On July 8 Mr. Lopez Obrador, often referred to as AMLO (his initials), managed to attract a crowd up to half-a-million people who poured into Mexico City's main square, known as the Zocalo, proving that the best political card in his hands right now is his ability to mobilise the masses.
For hours the world's second biggest square (after Tiananmen in Beijing) was coloured with yellow, the colour of Mr. Lopez Obrador's Democratic Revolution Party.
It was an outpouring of public support similar to the Orange Revolution which gripped Kiev after disputed elections there in 2004.
In a country of 103 million people, half of which at least are poor and 18 million live in extreme poverty, most of the protesters have no health services, no education and no land and so feel they have no future and no dignity; they say they have nothing to lose because they have never gained anything. And they are simply fed up.
|"With our blood, with our soul we will defend you Lopez Obrador"|
Chant from AMLO supporters in the Zocalo
I recently visited one of Mexico City's many poor neighbourhoods; everywhere I went I could smell the sewage.
People here earn less than two dollars a day.
Of course, compared to other countries I have been to, it is not that bad. However this is Mexico, where there should not be any poverty at all. The country is rich in resources including oil, gas and uranium, but has one of Latin America's worst records on wealth distribution.
Had Mr. Lopez Obrador won the presidential elections, he would have surely won by a very tight margin; he would then have had both chambers of the legislative against him and he would have faced a country divided and difficult to rule.
It is quite possible that the challenges ahead of him would have been too great to face and his electoral promises would have been too far to obtain.
Lopez Obrador is a former
mayor of Mexico City
He, or anybody else, is unlikely to make rapid effective changes that would make the poor less poor.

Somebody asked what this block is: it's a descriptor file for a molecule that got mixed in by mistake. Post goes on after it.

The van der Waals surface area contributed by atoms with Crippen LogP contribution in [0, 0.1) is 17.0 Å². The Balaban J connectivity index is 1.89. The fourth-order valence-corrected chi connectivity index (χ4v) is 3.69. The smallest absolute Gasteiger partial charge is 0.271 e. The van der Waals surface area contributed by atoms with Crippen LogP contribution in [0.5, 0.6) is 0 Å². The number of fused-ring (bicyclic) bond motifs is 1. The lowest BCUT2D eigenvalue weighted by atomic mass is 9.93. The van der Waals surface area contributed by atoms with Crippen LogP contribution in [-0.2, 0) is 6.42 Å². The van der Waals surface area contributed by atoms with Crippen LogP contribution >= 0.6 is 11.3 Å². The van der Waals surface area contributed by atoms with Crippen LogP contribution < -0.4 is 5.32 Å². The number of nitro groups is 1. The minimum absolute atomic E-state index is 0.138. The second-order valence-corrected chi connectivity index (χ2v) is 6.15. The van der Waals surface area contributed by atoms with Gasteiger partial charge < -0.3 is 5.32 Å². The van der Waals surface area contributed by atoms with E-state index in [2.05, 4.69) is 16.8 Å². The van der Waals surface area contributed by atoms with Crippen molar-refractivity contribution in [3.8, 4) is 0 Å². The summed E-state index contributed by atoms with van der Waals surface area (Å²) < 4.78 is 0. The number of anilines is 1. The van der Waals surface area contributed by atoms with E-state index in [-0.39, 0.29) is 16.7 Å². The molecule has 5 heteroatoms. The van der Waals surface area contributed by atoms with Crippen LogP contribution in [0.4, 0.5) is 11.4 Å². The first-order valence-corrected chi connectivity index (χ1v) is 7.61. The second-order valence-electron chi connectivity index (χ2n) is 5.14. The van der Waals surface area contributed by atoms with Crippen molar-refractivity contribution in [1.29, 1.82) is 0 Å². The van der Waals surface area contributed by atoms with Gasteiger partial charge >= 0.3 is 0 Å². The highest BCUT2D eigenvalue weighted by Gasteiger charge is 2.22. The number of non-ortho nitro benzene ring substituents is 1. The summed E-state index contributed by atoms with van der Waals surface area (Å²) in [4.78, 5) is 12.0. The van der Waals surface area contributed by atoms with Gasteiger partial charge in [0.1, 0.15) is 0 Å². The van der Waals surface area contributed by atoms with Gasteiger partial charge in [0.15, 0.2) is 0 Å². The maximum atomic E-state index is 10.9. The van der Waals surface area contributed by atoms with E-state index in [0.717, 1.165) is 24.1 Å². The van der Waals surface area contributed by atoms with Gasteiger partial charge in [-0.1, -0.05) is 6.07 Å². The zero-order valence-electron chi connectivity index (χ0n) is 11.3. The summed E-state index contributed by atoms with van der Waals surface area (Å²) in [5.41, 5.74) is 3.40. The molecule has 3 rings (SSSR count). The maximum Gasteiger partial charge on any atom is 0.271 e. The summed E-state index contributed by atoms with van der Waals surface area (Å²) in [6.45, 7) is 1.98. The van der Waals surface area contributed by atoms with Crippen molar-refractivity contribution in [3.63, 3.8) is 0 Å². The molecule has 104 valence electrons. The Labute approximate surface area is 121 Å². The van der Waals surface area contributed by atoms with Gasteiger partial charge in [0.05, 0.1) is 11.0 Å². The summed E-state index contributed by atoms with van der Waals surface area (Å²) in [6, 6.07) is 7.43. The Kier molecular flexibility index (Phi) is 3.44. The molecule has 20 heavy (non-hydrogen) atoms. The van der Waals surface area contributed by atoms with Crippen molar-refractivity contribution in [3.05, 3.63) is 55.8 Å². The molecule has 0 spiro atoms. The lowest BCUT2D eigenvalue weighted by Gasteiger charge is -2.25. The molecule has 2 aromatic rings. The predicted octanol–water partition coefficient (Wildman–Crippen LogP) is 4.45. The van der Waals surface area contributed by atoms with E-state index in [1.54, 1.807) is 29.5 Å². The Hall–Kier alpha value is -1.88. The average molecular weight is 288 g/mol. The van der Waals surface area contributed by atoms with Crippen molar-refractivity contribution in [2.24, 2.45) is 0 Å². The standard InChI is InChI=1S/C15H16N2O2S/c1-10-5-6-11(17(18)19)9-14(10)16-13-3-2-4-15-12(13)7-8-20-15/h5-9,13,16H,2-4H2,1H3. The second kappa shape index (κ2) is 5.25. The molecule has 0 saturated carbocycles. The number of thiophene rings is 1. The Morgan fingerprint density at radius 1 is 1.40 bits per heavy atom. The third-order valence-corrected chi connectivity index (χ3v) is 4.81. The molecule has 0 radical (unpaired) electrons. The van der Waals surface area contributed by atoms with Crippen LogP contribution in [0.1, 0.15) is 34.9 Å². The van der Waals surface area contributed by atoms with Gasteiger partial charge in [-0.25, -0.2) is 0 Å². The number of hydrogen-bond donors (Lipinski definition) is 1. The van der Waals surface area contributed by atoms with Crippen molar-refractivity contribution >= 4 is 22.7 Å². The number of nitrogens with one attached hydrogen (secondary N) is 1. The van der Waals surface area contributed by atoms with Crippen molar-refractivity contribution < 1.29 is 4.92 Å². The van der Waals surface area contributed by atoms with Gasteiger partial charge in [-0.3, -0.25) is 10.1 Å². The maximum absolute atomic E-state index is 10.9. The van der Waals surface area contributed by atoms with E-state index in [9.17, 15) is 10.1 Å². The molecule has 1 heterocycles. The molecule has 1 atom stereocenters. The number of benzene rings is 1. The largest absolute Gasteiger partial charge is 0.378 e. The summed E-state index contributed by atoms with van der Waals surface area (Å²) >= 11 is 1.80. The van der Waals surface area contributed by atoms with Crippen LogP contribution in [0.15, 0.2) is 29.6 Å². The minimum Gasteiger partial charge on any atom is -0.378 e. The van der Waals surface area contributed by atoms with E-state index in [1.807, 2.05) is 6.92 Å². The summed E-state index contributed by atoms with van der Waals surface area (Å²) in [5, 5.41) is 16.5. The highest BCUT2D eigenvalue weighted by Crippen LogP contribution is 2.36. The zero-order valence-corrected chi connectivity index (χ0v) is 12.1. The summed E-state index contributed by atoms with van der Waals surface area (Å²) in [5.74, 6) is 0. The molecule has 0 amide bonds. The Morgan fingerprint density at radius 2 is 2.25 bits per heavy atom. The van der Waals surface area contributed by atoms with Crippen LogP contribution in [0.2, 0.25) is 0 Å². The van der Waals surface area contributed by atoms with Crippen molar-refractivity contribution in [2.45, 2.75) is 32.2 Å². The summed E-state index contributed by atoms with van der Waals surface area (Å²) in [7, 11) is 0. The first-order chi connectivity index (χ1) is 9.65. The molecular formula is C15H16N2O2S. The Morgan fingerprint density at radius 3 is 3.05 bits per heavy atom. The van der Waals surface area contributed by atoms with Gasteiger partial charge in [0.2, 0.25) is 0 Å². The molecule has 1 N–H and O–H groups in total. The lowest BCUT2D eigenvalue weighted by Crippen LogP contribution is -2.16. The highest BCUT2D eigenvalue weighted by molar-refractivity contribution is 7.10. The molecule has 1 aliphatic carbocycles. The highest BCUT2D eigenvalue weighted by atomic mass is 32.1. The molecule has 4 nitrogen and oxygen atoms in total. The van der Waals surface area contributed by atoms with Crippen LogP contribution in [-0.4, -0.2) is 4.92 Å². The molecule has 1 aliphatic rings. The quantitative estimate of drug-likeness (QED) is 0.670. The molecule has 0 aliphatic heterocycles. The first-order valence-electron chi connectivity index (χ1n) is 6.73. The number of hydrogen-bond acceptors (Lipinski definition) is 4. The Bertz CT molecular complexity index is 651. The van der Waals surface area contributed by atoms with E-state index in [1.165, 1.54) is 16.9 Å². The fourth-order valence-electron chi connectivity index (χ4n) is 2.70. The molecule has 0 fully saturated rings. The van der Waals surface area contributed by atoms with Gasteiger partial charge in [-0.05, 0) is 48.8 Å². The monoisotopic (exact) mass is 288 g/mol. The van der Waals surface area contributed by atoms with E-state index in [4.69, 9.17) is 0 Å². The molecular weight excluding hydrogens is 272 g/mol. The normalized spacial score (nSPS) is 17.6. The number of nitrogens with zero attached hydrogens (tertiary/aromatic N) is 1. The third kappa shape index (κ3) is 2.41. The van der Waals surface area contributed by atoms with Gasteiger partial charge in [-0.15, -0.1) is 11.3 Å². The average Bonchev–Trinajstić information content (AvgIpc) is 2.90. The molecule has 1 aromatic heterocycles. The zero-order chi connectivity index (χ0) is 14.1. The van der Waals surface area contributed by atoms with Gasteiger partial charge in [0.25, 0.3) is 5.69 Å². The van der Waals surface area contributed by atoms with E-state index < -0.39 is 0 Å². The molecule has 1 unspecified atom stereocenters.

He may have ended up disappointing the same masses that support him now, and even though he has still not reached the presidency, these masses believe in him more than ever.
They hang on to him as a symbol of resistance and hope.
He gives them a dream that nobody else has given them before, although some might say the leader of the Zapatista Liberation Army, Subcomandante Marcos, has been that symbol.
But Marcos does not seek power and he does not come from within the establishment as is the case with Lopez Obrador.
After all the voting, political manoeuvring and legal argument it may be that AMLO has no option but to go against the current if he wants to have a political future.
If he were to accept the result of the elections, he would probably lose his popularity and face a long and slow drift into political death, simply because the masses cannot accept the status quo.
If he is to disappoint them, then Marcos would be the next one they would hang on it, although he seems to attract less and less Mexicans to his rallies.
"This idiot is making fun of Mexico"
Slogan on an anti-Calderon banner
Let's be clear though. Mr. Lopez Obrador is not anti-imperialist, he is not Chavez or Evo Morales. He is not likely to make radical changes towards the left. Many people see him as Mexico's version of Lula or Bachelet, leftist but moderate and maintaining good ties with the USA.
Despite this many of his supporters want an anti-US government in Mexico, want a Chavez, want the whole package of radical leftist changes; they don't seem aware of the fact that AMLO was going to be none of the above.
Plunging into the human sea in the Zocalo after the rally, I could see great anger in people's eyes. Some scared me. They were shouting: “With our blood, with our soul we will defend you Lopez Obrador”.
Many said, or rather screamed at me: "We will not tolerate the rich steeling our country's resources and leaving us poor for ever. It is time for the poor to be on top and the rich to be in the bottom".
|Conservative Felipe Calderon|
celebrated and went on holiday
Some cried, some were hysterical; some grabbed my Aljazeera microphone and shouted irrational, hardly understandable words to the camera.
They even yelled at me: "liar", thinking I was a Mexican journalist not telling the truth about them.
It reminded me of the Venezuelans a few years back and the Bolivians and the Peruvians during their last elections.
Whether or not Mr. Lopez Obrador manages to prove his point about the alleged fraud committed in the elections does not seem to matter that much any more.
The 14 million voters who chose him as their candidate might grow bigger now that someone is standing up against the system through which 300 powerful and rich families have always ruled Mexico.
During the 8 July rally, the official winner in the elections, right-wing Felipe Calderon from the National Action Party, was relaxing in Cuernavaca, a summer town where rich Mexicans typically have their holiday or weekend homes.
Watching the Zocalo turn yellow, he might have been alarmed. For me it was like the Yellow River in China which floods regularly.
If the Zocalo keeps flooding then maybe Mr. Calderon ought to spend less time in Cuernavaca and watch out for wider floods across the country, which could end up at his doorstep sooner than he thinks.